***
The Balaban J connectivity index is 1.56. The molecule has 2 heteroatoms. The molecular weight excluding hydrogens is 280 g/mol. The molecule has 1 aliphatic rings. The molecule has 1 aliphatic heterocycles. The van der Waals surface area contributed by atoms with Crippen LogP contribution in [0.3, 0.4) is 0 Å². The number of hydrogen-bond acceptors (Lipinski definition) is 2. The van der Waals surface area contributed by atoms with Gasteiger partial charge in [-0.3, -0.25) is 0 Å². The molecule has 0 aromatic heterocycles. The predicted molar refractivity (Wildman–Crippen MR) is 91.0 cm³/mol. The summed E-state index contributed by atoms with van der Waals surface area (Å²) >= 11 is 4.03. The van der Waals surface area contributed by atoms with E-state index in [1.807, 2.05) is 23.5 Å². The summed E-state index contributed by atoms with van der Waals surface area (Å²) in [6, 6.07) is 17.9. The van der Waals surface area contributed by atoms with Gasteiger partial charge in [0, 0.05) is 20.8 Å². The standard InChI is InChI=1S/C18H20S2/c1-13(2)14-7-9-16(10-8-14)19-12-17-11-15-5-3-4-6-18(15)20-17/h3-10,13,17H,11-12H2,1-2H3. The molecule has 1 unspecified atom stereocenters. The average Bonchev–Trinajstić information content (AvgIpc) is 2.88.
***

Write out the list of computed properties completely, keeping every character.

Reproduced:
The Balaban J connectivity index is 1.56. The molecule has 2 heteroatoms. The molecular weight excluding hydrogens is 280 g/mol. The molecule has 1 aliphatic rings. The molecule has 1 aliphatic heterocycles. The van der Waals surface area contributed by atoms with Crippen LogP contribution in [0.3, 0.4) is 0 Å². The number of hydrogen-bond acceptors (Lipinski definition) is 2. The van der Waals surface area contributed by atoms with Gasteiger partial charge in [-0.3, -0.25) is 0 Å². The molecule has 0 aromatic heterocycles. The predicted molar refractivity (Wildman–Crippen MR) is 91.0 cm³/mol. The summed E-state index contributed by atoms with van der Waals surface area (Å²) >= 11 is 4.03. The van der Waals surface area contributed by atoms with E-state index in [1.807, 2.05) is 23.5 Å². The summed E-state index contributed by atoms with van der Waals surface area (Å²) in [6, 6.07) is 17.9. The van der Waals surface area contributed by atoms with Gasteiger partial charge in [0, 0.05) is 20.8 Å². The standard InChI is InChI=1S/C18H20S2/c1-13(2)14-7-9-16(10-8-14)19-12-17-11-15-5-3-4-6-18(15)20-17/h3-10,13,17H,11-12H2,1-2H3. The molecule has 1 unspecified atom stereocenters. The average Bonchev–Trinajstić information content (AvgIpc) is 2.88.